Architecture General--the Terra Cotta City
Terra Cotta Detail on the Cobb Building
Seattle's tragic fire in 1889 devastated the young city and destroyed its downtown. From this tragedy, Seattle rose from the ashes with new building codes that required buildings to be fashioned with fireproof materials.
The new downtown buildings started off in the beautiful Romanesque Revival style popularized by architect Elmer Fisher. His finest example is the stately Pioneer Building. He went on to design a total of 50 structures in this style.
Architectural style evolved again and architects and builders turned to terra cotta and steel skeletons to build taller and thinner buildings. Most of the building's weight was born by the skeleton.
Terra cotta is clay that has been shaped into its final design and then fired in ovens to strengthen it. The weight advantage of terra cotta over granite is that a cubic foot of terra cotta weighs 70 pounds verses 170 pounds for granite. Its use in building design was aided by its weight advantage over granite as well as the fact that it was less expensive to buy and to sculpt.
Terra cotta can be made in a countless number of colors but its beauty shone with the lovely white and ivory-colored shades that were used extensively in Seattle. Architects used terra cotta for their elaborate building ornamentation that was so popular in the early 20th century. Tastes changed and terra cotta fell out of favor by the 1930's.
For lovers of early 20th century architecture and terra cotta ornamentation, Seattle is a veritable gold mine. Some of Seattle's grand terra cotta buildings such as the Orpheum Theater have been lost to the wrecking ball but many buildings remain from this era and many of them have been restored to their early grandeur.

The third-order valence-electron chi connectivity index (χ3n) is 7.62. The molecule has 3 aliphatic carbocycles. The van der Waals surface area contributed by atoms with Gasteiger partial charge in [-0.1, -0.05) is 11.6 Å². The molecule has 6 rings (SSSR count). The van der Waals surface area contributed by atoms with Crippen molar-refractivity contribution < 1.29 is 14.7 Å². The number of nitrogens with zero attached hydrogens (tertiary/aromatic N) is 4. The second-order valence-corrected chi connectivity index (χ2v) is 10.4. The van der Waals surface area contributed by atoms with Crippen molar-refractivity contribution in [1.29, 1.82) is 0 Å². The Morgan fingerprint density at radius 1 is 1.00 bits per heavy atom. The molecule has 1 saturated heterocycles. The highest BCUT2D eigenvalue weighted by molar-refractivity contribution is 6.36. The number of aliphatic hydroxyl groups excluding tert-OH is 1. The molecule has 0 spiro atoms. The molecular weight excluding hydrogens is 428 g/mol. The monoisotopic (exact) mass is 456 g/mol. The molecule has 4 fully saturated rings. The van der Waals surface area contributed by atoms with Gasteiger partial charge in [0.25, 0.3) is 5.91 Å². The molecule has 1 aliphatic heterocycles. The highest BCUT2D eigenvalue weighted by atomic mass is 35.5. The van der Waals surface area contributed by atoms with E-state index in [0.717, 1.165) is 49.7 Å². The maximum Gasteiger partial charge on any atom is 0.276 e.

We are going to point out some notable examples of buildings with terra cotta. This is not a comprehensive list but it offers you a few of my favorites.
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506 Second Avenue
This is my favorite building in Seattle. I fell in love with this structure years ago. It just happens to feature beautiful white terra cotta cladding. For many years, this was the tallest structure in Seattle. Smith Tower still features a shimmering elegance as it gazes over the Pioneer Square District. Interestingly, the terra cotta has been cleaned only two times since the building was completed in 1915.
700 Third Avenue
The Arctic Club Building has always been one of my favorite architectural sights in Seattle. Its group of terra cotta walrus heads watching over the city is one of the most charming sights in the city.
500 Pike Street
This is the former Coliseum theater designed by Marcus Priteca, the famous theater architect. Priteca made extensive use of terra cotta ornamentation as is evident on this restored building.
1619 Ninth Avenue
This Tudor Revival building has magnificent terra cotta ornamentation on its red brick exterior. It is one of the most elaborate examples of terra cotta ornamentation in Seattle.
1305 Fourth Avenue
The terra cotta American Indian chief heads that gaze out serenely from their perches near the top of this building are striking.
710 Second Avenue (Pioneer Square District)
This beautiful building has a lovely terra cotta clad exterior as well as one of Seattle's most striking lobbies.
909 First Avenue
This gorgeous structure features cream-colored terra cotta flowing from the top of the building over the red brick exterior. The design of the terra cotta suggests the shape of the nearly Olympic and Cascade Mountains.
217 Pine Street
I think this is one of the most beautiful of all of the buildings that feature terra cotta. The Art Deco ornamentation in terra cotta is elegant on this terra cotta clad structure.